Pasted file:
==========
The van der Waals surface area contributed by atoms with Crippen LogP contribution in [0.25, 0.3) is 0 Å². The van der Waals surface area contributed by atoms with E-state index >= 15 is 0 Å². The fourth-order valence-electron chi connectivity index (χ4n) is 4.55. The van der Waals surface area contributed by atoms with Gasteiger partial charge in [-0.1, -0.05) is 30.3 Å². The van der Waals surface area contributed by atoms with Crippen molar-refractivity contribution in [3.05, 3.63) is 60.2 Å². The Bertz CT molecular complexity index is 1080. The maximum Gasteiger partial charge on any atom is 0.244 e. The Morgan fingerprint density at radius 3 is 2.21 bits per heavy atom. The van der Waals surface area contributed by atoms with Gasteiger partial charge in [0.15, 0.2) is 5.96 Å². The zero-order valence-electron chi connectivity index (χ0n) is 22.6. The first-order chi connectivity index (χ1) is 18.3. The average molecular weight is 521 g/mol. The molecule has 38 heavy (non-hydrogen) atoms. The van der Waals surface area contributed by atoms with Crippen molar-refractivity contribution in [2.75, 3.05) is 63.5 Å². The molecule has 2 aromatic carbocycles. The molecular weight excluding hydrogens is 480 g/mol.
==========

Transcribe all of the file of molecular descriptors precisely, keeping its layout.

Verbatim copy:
The van der Waals surface area contributed by atoms with Crippen LogP contribution in [0.25, 0.3) is 0 Å². The van der Waals surface area contributed by atoms with E-state index >= 15 is 0 Å². The fourth-order valence-electron chi connectivity index (χ4n) is 4.55. The van der Waals surface area contributed by atoms with Gasteiger partial charge in [-0.1, -0.05) is 30.3 Å². The van der Waals surface area contributed by atoms with Crippen molar-refractivity contribution in [3.05, 3.63) is 60.2 Å². The Bertz CT molecular complexity index is 1080. The maximum Gasteiger partial charge on any atom is 0.244 e. The Morgan fingerprint density at radius 3 is 2.21 bits per heavy atom. The van der Waals surface area contributed by atoms with Gasteiger partial charge in [0.15, 0.2) is 5.96 Å². The zero-order valence-electron chi connectivity index (χ0n) is 22.6. The first-order chi connectivity index (χ1) is 18.3. The average molecular weight is 521 g/mol. The molecule has 38 heavy (non-hydrogen) atoms. The van der Waals surface area contributed by atoms with Crippen molar-refractivity contribution in [2.75, 3.05) is 63.5 Å². The molecule has 2 aromatic carbocycles. The molecular weight excluding hydrogens is 480 g/mol.